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GUEST EDITORIAL: HAPPY EARTH DAY

On March 21, 1969 (the date of the Vernal Equinox) a large group of San Francisco's young concerned citizens crossed over to the northern side of the Golden Gate Bridge and precisely at daylight celebrated an event meant to draw attention to the pollution and unbridled greed that was destroying the Earth's resources.

The 1969 event actually did what it was supposed to do, and the following year (1970) a small group of politicians and people of good will came together coined the title "Earth Day" and decided to make April 22 the official date to celebrate "Earth Day" every year.

On this coming Sunday, Earth Day will be celebrated around the world by well-meaning people. Politicians will make proclamations, a few informed religious leaders will preach that an environmental problem exists and people will celebrate Earth Day by contemplating the damage being done to the planet with sincere promises that they will get around to doing something about it starting, tomorrow!  Some will reason that the government will come to the rescue (not likely). Others will reason that it’s too late or it's God will.

Thus by burying our collective heads in the sand we allow ourselves to go back to our former lives of consumption, continuing the damage to the environment— falsely secure in the knowledge that others will solve our problems.

This is what has been going on for over fifty years. The rapid growth and severity of the ecological stresses being placed on our planet's atmosphere must be addressed —and tomorrow will be to late.

So, of all the environmental problems we face, the major challenge is to begin to address climate change and our usual slow paced efforts of the past will not be enough. We can look around and see what our cousins and friends in Tokelau, Tuvalu, and Kiribati are dealing with, and this is just the beginning. Raising sea levels (or melting polar caps) are right now affecting lowland areas around the world with record heat waves, record amounts and intensity of hurricanes.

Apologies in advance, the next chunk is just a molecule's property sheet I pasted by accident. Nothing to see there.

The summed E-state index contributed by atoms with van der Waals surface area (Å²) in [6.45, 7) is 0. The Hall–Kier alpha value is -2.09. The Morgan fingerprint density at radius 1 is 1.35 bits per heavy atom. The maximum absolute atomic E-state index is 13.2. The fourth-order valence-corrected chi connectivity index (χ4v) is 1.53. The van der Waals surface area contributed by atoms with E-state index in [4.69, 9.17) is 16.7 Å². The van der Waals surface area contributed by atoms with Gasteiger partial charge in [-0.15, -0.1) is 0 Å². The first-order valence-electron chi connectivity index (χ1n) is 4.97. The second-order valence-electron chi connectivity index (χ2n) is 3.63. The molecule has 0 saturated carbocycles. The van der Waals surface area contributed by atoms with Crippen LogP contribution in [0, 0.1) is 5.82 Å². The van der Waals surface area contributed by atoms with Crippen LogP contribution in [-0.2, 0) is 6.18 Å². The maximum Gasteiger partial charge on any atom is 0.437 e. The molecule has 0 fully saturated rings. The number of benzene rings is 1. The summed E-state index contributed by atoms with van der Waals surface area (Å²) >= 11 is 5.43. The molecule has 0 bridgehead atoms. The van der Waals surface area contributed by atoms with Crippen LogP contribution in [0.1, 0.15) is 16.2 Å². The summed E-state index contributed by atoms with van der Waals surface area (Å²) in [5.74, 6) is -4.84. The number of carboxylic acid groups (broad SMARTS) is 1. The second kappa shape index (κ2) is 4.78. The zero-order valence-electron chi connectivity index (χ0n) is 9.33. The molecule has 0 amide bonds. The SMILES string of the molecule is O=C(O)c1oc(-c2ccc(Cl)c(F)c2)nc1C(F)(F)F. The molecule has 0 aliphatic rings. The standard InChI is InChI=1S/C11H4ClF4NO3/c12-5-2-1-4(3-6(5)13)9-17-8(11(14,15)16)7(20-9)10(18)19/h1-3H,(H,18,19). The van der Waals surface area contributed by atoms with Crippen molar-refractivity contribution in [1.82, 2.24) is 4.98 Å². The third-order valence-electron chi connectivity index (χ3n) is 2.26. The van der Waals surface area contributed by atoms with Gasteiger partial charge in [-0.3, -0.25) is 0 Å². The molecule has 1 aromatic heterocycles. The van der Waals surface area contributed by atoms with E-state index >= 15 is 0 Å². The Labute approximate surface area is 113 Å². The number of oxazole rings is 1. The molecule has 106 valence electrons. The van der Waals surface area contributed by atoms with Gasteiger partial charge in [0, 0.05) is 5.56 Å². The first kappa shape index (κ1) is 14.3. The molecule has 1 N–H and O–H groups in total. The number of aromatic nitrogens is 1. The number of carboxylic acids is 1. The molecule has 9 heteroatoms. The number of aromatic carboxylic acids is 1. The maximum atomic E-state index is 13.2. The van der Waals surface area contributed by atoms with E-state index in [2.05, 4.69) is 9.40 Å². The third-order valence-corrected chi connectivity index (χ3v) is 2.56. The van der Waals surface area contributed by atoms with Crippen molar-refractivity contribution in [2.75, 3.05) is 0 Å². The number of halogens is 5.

Scientists tell us that worldwide we are and have been (since 1985) putting an excessive amount of carbon dioxide (comes from the burning of gas and diesel and other fossil fuels) into the air. These gases trap the heat above us allowing the earth's surface temperature to rise. This in turn gives rise to a multitude of problems we are presently facing and the problems will only increase if we don't take action.

Probably the most important thing you can do is become aware of the science behind climate change. With the facts and understanding you can help others to understand our current situation and then we can collectively begin to address the problem. Go to the websites 350.org, ucsusa.org, climate.org, or our own 350amsamoa.blogspot. These sites and others will lead you towards an understanding of the problems and suggest how you can make a difference.

We the members of 350.org and our local chapter the 350 Environment Club of American Samoa, do wish you a happy Earth Day and we hope you will strongly consider what your role can be in making our island and planet what it once was.

Climate activists in the Dallas/Ft. Worth area of Texas took this powerful photo in the aftermath of an early tornado in Lancaster, Texas. To join them and thousands of others connecting the dots between climate change and extreme weather, visit ‘climatedots.org’. [courtesy photo]


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